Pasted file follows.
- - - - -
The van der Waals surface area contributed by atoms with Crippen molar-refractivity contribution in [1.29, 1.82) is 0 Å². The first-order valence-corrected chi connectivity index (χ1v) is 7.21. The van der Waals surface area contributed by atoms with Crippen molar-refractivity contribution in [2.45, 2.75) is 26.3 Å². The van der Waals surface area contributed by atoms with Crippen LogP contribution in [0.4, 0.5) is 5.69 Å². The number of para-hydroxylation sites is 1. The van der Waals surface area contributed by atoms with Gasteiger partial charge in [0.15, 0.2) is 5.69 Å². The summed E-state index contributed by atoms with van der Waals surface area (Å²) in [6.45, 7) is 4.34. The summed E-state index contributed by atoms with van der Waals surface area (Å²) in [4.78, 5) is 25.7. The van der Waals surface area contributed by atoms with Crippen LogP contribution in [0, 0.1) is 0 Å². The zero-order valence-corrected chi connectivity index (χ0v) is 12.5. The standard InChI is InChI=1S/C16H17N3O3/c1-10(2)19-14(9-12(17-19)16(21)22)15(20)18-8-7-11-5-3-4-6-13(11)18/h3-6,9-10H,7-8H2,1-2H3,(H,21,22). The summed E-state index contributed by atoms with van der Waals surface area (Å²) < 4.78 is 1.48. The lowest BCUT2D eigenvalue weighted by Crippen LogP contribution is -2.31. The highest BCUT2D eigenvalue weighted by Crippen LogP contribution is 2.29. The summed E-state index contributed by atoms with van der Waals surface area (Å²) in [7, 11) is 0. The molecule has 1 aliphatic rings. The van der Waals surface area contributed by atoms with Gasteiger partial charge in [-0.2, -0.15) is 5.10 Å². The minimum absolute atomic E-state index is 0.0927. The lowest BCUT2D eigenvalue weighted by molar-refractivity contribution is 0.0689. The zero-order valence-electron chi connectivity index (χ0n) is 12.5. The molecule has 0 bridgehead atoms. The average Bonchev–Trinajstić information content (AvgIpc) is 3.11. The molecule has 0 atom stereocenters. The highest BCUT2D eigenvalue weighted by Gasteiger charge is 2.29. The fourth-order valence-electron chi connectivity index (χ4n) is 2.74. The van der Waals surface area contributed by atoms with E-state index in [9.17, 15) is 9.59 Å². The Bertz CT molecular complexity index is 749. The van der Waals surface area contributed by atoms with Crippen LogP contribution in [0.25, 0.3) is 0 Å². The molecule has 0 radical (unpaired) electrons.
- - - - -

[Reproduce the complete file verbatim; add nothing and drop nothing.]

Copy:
The van der Waals surface area contributed by atoms with Crippen molar-refractivity contribution in [1.29, 1.82) is 0 Å². The first-order valence-corrected chi connectivity index (χ1v) is 7.21. The van der Waals surface area contributed by atoms with Crippen molar-refractivity contribution in [2.45, 2.75) is 26.3 Å². The van der Waals surface area contributed by atoms with Crippen LogP contribution in [0.4, 0.5) is 5.69 Å². The number of para-hydroxylation sites is 1. The van der Waals surface area contributed by atoms with Gasteiger partial charge in [0.15, 0.2) is 5.69 Å². The summed E-state index contributed by atoms with van der Waals surface area (Å²) in [6.45, 7) is 4.34. The summed E-state index contributed by atoms with van der Waals surface area (Å²) in [4.78, 5) is 25.7. The van der Waals surface area contributed by atoms with Crippen LogP contribution in [0, 0.1) is 0 Å². The zero-order valence-corrected chi connectivity index (χ0v) is 12.5. The standard InChI is InChI=1S/C16H17N3O3/c1-10(2)19-14(9-12(17-19)16(21)22)15(20)18-8-7-11-5-3-4-6-13(11)18/h3-6,9-10H,7-8H2,1-2H3,(H,21,22). The summed E-state index contributed by atoms with van der Waals surface area (Å²) < 4.78 is 1.48. The lowest BCUT2D eigenvalue weighted by Crippen LogP contribution is -2.31. The highest BCUT2D eigenvalue weighted by Crippen LogP contribution is 2.29. The summed E-state index contributed by atoms with van der Waals surface area (Å²) in [7, 11) is 0. The molecule has 1 aliphatic rings. The van der Waals surface area contributed by atoms with Gasteiger partial charge in [-0.2, -0.15) is 5.10 Å². The minimum absolute atomic E-state index is 0.0927. The lowest BCUT2D eigenvalue weighted by molar-refractivity contribution is 0.0689. The zero-order valence-electron chi connectivity index (χ0n) is 12.5. The molecule has 0 bridgehead atoms. The average Bonchev–Trinajstić information content (AvgIpc) is 3.11. The molecule has 0 atom stereocenters. The highest BCUT2D eigenvalue weighted by Gasteiger charge is 2.29. The fourth-order valence-electron chi connectivity index (χ4n) is 2.74. The van der Waals surface area contributed by atoms with E-state index in [9.17, 15) is 9.59 Å². The Bertz CT molecular complexity index is 749. The van der Waals surface area contributed by atoms with Crippen LogP contribution in [0.25, 0.3) is 0 Å². The molecule has 0 radical (unpaired) electrons.